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Nicaragua: China will begin to build a canal worth 50 billion dollars in December

The Government of Nicaragua and HKND of China announced that they would begin the construction of a canal in the Pacific sector on December 22.

"We'll begin the first works in preparation for the construction of the canal on December 22, such as the access roads and transporting heavy machinery", said Paul Oquist, Secretary of the Presidency.

Oquist and representatives of the firm HKND GROUP made the announcement during the presentation of the feasibility studies of this project, considered the culmination of a long time dream.

The environmental impact studies, which have brought concern among the environmental community in the country, will be ready in December before the construction begins, said Oquist.

HKND has paid for these studies, which are estimated at 900 million dollars. "Nicaragua has not put a shilling in," he added.

The chairman of the Committee for the Development of the Canal, Manuel Coronel, said this work was unprecedented and that some might think that engaging in it was like going to the moon for an impoverished country like Nicaragua.

The canal won't be done all at once, "we will follow a building plan and control the social and environmental impact down to the last dot," said the construction deputy general of HKND, Kwok Wai Pang.


The Grand Canal of Nicaragua will have a much greater capacity than the Panama Canal.

According to HKND, the waterway, including infrastructure works, such as two parallel ports, an airport, a resort, a free zone and steel and electricity companies, will have an estimated cost of 50 billion dollars.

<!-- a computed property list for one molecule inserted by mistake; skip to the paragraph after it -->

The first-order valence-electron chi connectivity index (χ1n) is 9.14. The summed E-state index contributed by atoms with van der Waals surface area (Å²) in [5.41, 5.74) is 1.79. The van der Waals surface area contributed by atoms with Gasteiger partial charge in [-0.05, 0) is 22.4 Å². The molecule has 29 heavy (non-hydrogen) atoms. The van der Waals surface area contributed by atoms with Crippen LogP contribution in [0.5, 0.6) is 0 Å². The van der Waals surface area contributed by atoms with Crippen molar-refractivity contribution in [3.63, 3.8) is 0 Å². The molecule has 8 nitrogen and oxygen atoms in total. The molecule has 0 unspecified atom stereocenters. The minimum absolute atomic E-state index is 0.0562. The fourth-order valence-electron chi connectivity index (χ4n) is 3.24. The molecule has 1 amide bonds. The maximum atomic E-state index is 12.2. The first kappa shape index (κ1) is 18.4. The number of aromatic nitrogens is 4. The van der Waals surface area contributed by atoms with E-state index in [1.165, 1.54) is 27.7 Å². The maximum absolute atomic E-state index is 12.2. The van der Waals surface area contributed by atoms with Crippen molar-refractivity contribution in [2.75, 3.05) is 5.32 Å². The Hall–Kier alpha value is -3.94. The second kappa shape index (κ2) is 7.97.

The design, alignment, and canal locks were modified taking into account environmental, social aspects and natural disasters affecting this Central American country, according to the study presented by Kwok.

The representative of HKND said the canal wouldn't affect important mangrove biosphere reserves, fishing activity or use of water in the Lake Nicaragua, the main water reservoir in Central America.

The Canal's length went from 278 miles to 272 miles and it won't touch the Mesoamerican Corridor or the protected reserves, such as Indio Maiz and Cerro Silva, nor will it affect the territories of ethnic tribes in the Caribbean, said Kwok.

The representative of the Chinese company said the project included modifications to make the locks resistant to earthquakes and tsunamis.

Kwok said the project included the building of a 600-meter long bridge on the Pan American Highway, which will be cut by the canal, among other things.



Source: AFP


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